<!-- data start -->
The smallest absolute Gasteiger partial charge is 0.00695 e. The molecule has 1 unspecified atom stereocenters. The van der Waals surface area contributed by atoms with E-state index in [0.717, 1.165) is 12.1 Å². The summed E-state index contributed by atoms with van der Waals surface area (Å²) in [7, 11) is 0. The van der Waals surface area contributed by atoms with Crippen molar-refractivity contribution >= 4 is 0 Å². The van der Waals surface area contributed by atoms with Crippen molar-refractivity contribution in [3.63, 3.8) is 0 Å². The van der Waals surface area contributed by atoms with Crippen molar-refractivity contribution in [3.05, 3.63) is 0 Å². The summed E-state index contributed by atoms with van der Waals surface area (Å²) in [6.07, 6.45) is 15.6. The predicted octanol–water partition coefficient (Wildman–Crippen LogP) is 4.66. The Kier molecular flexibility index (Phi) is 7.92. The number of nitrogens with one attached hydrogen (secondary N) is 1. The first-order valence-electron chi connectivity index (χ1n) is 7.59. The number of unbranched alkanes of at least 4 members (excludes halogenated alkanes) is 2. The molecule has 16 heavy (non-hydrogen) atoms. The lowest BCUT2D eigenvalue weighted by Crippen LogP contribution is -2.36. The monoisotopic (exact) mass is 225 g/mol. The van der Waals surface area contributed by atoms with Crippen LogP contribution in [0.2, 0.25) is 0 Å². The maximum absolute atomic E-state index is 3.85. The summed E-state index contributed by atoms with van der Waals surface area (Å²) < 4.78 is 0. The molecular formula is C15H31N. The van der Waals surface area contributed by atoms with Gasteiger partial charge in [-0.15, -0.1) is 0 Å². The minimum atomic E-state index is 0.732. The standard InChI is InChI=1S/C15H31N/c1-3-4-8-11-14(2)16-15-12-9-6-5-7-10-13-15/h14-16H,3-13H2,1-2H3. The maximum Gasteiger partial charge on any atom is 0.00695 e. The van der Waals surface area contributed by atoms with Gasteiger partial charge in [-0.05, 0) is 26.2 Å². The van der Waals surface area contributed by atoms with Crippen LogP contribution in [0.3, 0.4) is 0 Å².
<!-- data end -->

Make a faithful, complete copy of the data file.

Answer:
The smallest absolute Gasteiger partial charge is 0.00695 e. The molecule has 1 unspecified atom stereocenters. The van der Waals surface area contributed by atoms with E-state index in [0.717, 1.165) is 12.1 Å². The summed E-state index contributed by atoms with van der Waals surface area (Å²) in [7, 11) is 0. The van der Waals surface area contributed by atoms with Crippen molar-refractivity contribution >= 4 is 0 Å². The van der Waals surface area contributed by atoms with Crippen molar-refractivity contribution in [3.63, 3.8) is 0 Å². The van der Waals surface area contributed by atoms with Crippen molar-refractivity contribution in [3.05, 3.63) is 0 Å². The summed E-state index contributed by atoms with van der Waals surface area (Å²) in [6.07, 6.45) is 15.6. The predicted octanol–water partition coefficient (Wildman–Crippen LogP) is 4.66. The Kier molecular flexibility index (Phi) is 7.92. The number of nitrogens with one attached hydrogen (secondary N) is 1. The first-order valence-electron chi connectivity index (χ1n) is 7.59. The number of unbranched alkanes of at least 4 members (excludes halogenated alkanes) is 2. The molecule has 16 heavy (non-hydrogen) atoms. The lowest BCUT2D eigenvalue weighted by Crippen LogP contribution is -2.36. The monoisotopic (exact) mass is 225 g/mol. The van der Waals surface area contributed by atoms with Crippen LogP contribution in [0.2, 0.25) is 0 Å². The maximum absolute atomic E-state index is 3.85. The summed E-state index contributed by atoms with van der Waals surface area (Å²) < 4.78 is 0. The molecular formula is C15H31N. The van der Waals surface area contributed by atoms with Gasteiger partial charge in [-0.15, -0.1) is 0 Å². The minimum atomic E-state index is 0.732. The standard InChI is InChI=1S/C15H31N/c1-3-4-8-11-14(2)16-15-12-9-6-5-7-10-13-15/h14-16H,3-13H2,1-2H3. The maximum Gasteiger partial charge on any atom is 0.00695 e. The van der Waals surface area contributed by atoms with Gasteiger partial charge in [-0.05, 0) is 26.2 Å². The van der Waals surface area contributed by atoms with Crippen LogP contribution in [0.3, 0.4) is 0 Å².